Whether it’s dogs, cats, rabbits or fish – each animal has a way to help and offer great companionship to those experiencing and overcoming mental health.

Mental health benefits associated with pets include:

* Decreased anxiety

* Reduced loneliness

* A known sense of comfort and safety

* A greater improvement of self-esteem and confidence

* Help in depression

At the best of times a pet can be a great source of comfort, companionship and motivation, and in many ways they can help us all to live mentally healthier lives.

Caring for a pet gives our day a purpose and reward, similar to that sense of achievement in say, looking after a child. For example, owning a pet – especially a dog – means you will need to go for walks, which can often lead to conversations with other dog owners along the way, so simply put, it’s helping someone with mental health stay connected and less withdrawn in a social circle. Social anxiety can be a major hurdle to overcome but by having a dog, you have a ready-made conversation, as dog owners like to talk to other owners about their dogs!

Pets can also give owner’s incentive to remain calm – most pets are generally cute or cuddly and have the ‘awww’ factor, however our pets’ mood, at times, can very much reflect our own, so if we feel sad, our pet could be too.

Commanding and teaching our pet brings confidence and reassurance, and in time this will naturally train our own brains to let go of any negative stress. Unlike people, pets won’t judge your illness, so many people find it therapeutic to talk to animals as they listen – remember they are non-judgmental, and who knows they might just understand!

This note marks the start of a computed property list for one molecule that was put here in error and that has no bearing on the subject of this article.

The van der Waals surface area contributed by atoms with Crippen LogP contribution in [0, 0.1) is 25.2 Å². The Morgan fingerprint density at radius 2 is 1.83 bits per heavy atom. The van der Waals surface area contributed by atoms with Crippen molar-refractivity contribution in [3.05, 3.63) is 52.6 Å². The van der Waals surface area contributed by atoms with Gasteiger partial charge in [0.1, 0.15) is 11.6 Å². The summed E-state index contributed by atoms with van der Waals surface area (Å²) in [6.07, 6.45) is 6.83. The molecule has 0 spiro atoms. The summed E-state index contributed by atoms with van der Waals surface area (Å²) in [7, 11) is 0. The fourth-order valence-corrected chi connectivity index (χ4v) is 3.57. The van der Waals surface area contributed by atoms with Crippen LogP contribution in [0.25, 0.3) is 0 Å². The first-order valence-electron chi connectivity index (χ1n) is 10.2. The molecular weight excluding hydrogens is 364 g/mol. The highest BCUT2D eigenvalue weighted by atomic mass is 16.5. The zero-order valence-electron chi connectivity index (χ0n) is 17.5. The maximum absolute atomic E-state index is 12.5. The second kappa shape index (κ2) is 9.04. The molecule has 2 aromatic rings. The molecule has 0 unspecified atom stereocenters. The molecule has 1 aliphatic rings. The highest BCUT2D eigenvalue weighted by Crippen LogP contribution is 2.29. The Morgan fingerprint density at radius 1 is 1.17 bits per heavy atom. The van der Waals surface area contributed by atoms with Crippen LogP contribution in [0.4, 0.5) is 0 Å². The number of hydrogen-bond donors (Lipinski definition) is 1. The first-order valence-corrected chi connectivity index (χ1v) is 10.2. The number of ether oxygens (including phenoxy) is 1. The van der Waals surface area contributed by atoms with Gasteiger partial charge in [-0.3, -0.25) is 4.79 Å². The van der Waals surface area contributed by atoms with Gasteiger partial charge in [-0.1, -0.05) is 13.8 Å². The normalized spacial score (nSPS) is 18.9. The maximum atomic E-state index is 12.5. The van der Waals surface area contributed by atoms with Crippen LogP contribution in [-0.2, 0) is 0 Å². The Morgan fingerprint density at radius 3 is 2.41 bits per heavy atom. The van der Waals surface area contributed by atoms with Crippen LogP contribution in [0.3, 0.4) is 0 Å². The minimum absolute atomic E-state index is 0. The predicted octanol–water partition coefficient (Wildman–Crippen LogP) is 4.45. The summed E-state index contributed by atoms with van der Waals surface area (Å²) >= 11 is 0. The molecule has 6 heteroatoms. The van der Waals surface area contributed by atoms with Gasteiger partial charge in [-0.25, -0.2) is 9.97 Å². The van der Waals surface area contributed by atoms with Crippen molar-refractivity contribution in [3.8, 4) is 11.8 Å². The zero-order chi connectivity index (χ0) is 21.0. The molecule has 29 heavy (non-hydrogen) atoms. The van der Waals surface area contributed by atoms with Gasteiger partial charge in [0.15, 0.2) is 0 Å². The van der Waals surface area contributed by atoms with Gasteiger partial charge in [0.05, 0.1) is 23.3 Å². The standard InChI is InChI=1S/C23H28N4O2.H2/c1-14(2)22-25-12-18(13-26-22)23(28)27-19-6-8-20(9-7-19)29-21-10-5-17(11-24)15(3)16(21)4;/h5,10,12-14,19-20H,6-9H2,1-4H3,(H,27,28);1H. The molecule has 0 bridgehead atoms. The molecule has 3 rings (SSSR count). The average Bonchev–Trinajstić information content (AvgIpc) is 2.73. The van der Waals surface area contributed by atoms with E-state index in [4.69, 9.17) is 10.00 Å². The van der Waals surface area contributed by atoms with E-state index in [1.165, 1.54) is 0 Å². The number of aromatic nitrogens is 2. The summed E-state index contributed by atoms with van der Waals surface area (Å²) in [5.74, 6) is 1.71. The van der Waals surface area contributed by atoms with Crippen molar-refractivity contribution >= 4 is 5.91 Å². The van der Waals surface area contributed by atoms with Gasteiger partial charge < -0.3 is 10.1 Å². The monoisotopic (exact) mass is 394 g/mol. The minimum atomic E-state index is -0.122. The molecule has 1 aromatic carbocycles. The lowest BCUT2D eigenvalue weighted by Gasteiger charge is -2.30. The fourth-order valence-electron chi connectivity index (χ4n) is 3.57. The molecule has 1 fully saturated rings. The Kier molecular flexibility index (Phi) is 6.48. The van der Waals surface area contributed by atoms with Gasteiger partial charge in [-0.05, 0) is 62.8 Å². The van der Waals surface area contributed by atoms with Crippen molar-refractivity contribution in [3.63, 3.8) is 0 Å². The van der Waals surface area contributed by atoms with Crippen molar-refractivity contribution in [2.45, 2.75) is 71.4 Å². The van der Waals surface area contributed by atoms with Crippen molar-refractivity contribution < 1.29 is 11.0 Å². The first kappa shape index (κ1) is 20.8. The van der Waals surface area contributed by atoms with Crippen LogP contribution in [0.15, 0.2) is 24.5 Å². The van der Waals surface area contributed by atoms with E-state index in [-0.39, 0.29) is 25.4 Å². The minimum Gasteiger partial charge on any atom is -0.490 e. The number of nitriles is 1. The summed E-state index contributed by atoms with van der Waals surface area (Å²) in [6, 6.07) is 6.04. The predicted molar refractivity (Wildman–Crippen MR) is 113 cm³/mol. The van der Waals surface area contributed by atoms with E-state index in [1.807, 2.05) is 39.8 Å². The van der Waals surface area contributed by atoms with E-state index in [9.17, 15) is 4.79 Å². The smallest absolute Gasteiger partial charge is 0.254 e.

We can take stroking our pet as something we sub-consciously do whilst we watch the TV or read a newspaper, but did you know that stroking a pet can, at the same time, stop our minds drifting into negative thoughts.

Our mind releases feel good endorphins, so can make us feel better and calmer. The simple act of stroking a pet is also well known to lower blood pressure, as well as reducing physical and emotional stress.

Therapy animals also have a valuable role to play; often in a professional setting they provide comfort, support and can help to engage people. Therapy animals are trained to help people with mental health conditions such as depression and provide a calming atmosphere – with a typical therapy session involving the therapist, the animal and their handler.

Therapy pets can include “dogs, cats, rabbits, birds, guinea pigs, rats, miniature pigs, llamas, alpacas, horses, donkeys and mini-horses,” as long as they’re at least a year old and have lived with their owner for six months (Pet Partners).

Personally, I have known people whose anxiety has improved since having a pet. They find it very comforting in having some company which isn’t human, and someone they know who will love them unconditionally. It is re-assuring to know that they have a responsibility for looking after someone else that takes their mind off their own problems, whilst having a positive impact on their own well-being – helping them cope with everyday life.

Finally, it’s important to remember that every pet is different and it’s vital to be aware of the commitments they bring, for example a dog will need good walks at least twice a day and a horse will need to be ridden out. If you are not sure about taking on a pet but want the benefits that are associated with being around animals, then there are many local animal sanctuaries which would value a volunteer.

Animals can be wonderful creatures and really therapeutic for our mental health.

This article was written by animal nursing assistant, health advisor and writer Dawn Prime.